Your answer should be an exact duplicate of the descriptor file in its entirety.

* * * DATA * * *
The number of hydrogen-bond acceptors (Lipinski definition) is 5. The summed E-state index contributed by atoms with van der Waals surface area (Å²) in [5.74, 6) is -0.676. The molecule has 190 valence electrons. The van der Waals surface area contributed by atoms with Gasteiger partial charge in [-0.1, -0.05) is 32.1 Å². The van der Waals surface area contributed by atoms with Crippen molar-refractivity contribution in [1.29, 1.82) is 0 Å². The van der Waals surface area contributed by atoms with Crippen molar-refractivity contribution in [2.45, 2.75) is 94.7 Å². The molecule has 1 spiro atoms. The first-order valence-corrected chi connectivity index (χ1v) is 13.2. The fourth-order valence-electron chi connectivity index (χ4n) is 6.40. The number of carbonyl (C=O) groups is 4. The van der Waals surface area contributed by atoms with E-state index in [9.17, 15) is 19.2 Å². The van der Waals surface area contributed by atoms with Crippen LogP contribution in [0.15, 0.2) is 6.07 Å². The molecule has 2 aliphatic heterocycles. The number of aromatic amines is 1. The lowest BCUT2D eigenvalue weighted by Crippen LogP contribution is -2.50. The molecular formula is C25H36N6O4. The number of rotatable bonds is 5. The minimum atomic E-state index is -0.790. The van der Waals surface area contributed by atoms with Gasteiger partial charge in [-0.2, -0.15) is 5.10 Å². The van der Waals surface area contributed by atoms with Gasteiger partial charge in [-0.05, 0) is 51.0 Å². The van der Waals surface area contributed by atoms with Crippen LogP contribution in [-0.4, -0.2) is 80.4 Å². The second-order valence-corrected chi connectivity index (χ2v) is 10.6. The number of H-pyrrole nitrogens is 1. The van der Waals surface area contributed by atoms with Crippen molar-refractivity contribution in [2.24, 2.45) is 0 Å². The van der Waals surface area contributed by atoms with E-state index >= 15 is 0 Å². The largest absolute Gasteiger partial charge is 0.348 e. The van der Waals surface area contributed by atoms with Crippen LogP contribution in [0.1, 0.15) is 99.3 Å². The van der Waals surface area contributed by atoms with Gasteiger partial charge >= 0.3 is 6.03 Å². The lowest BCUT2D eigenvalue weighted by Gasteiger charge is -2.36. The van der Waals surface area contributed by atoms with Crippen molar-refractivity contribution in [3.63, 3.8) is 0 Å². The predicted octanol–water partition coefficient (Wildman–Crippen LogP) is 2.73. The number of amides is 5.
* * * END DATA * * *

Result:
The number of hydrogen-bond acceptors (Lipinski definition) is 5. The summed E-state index contributed by atoms with van der Waals surface area (Å²) in [5.74, 6) is -0.676. The molecule has 190 valence electrons. The van der Waals surface area contributed by atoms with Gasteiger partial charge in [-0.1, -0.05) is 32.1 Å². The van der Waals surface area contributed by atoms with Crippen molar-refractivity contribution in [1.29, 1.82) is 0 Å². The van der Waals surface area contributed by atoms with Crippen molar-refractivity contribution in [2.45, 2.75) is 94.7 Å². The molecule has 1 spiro atoms. The first-order valence-corrected chi connectivity index (χ1v) is 13.2. The fourth-order valence-electron chi connectivity index (χ4n) is 6.40. The number of carbonyl (C=O) groups is 4. The van der Waals surface area contributed by atoms with E-state index in [9.17, 15) is 19.2 Å². The van der Waals surface area contributed by atoms with Crippen LogP contribution in [0.15, 0.2) is 6.07 Å². The molecule has 2 aliphatic heterocycles. The number of aromatic amines is 1. The lowest BCUT2D eigenvalue weighted by Crippen LogP contribution is -2.50. The molecular formula is C25H36N6O4. The number of rotatable bonds is 5. The minimum atomic E-state index is -0.790. The van der Waals surface area contributed by atoms with Gasteiger partial charge in [-0.2, -0.15) is 5.10 Å². The van der Waals surface area contributed by atoms with Gasteiger partial charge in [-0.05, 0) is 51.0 Å². The van der Waals surface area contributed by atoms with Crippen LogP contribution in [-0.4, -0.2) is 80.4 Å². The second-order valence-corrected chi connectivity index (χ2v) is 10.6. The number of H-pyrrole nitrogens is 1. The van der Waals surface area contributed by atoms with Crippen molar-refractivity contribution in [2.24, 2.45) is 0 Å². The van der Waals surface area contributed by atoms with E-state index >= 15 is 0 Å². The largest absolute Gasteiger partial charge is 0.348 e. The van der Waals surface area contributed by atoms with Crippen LogP contribution in [0.1, 0.15) is 99.3 Å². The van der Waals surface area contributed by atoms with Gasteiger partial charge >= 0.3 is 6.03 Å². The lowest BCUT2D eigenvalue weighted by Gasteiger charge is -2.36. The van der Waals surface area contributed by atoms with Crippen molar-refractivity contribution in [3.63, 3.8) is 0 Å². The predicted octanol–water partition coefficient (Wildman–Crippen LogP) is 2.73. The number of amides is 5.